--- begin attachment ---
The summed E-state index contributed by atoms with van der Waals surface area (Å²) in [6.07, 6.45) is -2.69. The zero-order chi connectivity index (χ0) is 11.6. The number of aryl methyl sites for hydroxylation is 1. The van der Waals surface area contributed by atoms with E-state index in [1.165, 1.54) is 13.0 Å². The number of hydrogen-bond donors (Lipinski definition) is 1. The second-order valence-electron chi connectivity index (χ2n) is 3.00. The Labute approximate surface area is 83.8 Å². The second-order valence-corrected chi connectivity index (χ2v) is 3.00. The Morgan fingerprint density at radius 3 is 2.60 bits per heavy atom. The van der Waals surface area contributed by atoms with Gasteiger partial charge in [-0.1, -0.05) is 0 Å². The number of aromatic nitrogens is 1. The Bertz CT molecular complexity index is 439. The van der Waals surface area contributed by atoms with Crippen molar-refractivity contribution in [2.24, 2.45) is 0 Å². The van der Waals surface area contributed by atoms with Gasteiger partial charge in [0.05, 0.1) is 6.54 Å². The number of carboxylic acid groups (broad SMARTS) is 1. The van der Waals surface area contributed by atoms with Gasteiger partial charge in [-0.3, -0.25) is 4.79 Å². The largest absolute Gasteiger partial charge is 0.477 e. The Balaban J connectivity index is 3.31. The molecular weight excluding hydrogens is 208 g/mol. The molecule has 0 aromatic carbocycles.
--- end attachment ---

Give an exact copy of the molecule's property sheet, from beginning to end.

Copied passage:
The summed E-state index contributed by atoms with van der Waals surface area (Å²) in [6.07, 6.45) is -2.69. The zero-order chi connectivity index (χ0) is 11.6. The number of aryl methyl sites for hydroxylation is 1. The van der Waals surface area contributed by atoms with E-state index in [1.165, 1.54) is 13.0 Å². The number of hydrogen-bond donors (Lipinski definition) is 1. The second-order valence-electron chi connectivity index (χ2n) is 3.00. The Labute approximate surface area is 83.8 Å². The second-order valence-corrected chi connectivity index (χ2v) is 3.00. The Morgan fingerprint density at radius 3 is 2.60 bits per heavy atom. The van der Waals surface area contributed by atoms with Gasteiger partial charge in [-0.1, -0.05) is 0 Å². The number of aromatic nitrogens is 1. The Bertz CT molecular complexity index is 439. The van der Waals surface area contributed by atoms with Crippen molar-refractivity contribution in [2.24, 2.45) is 0 Å². The van der Waals surface area contributed by atoms with Gasteiger partial charge in [0.05, 0.1) is 6.54 Å². The number of carboxylic acid groups (broad SMARTS) is 1. The van der Waals surface area contributed by atoms with Gasteiger partial charge in [-0.3, -0.25) is 4.79 Å². The largest absolute Gasteiger partial charge is 0.477 e. The Balaban J connectivity index is 3.31. The molecular weight excluding hydrogens is 208 g/mol. The molecule has 0 aromatic carbocycles.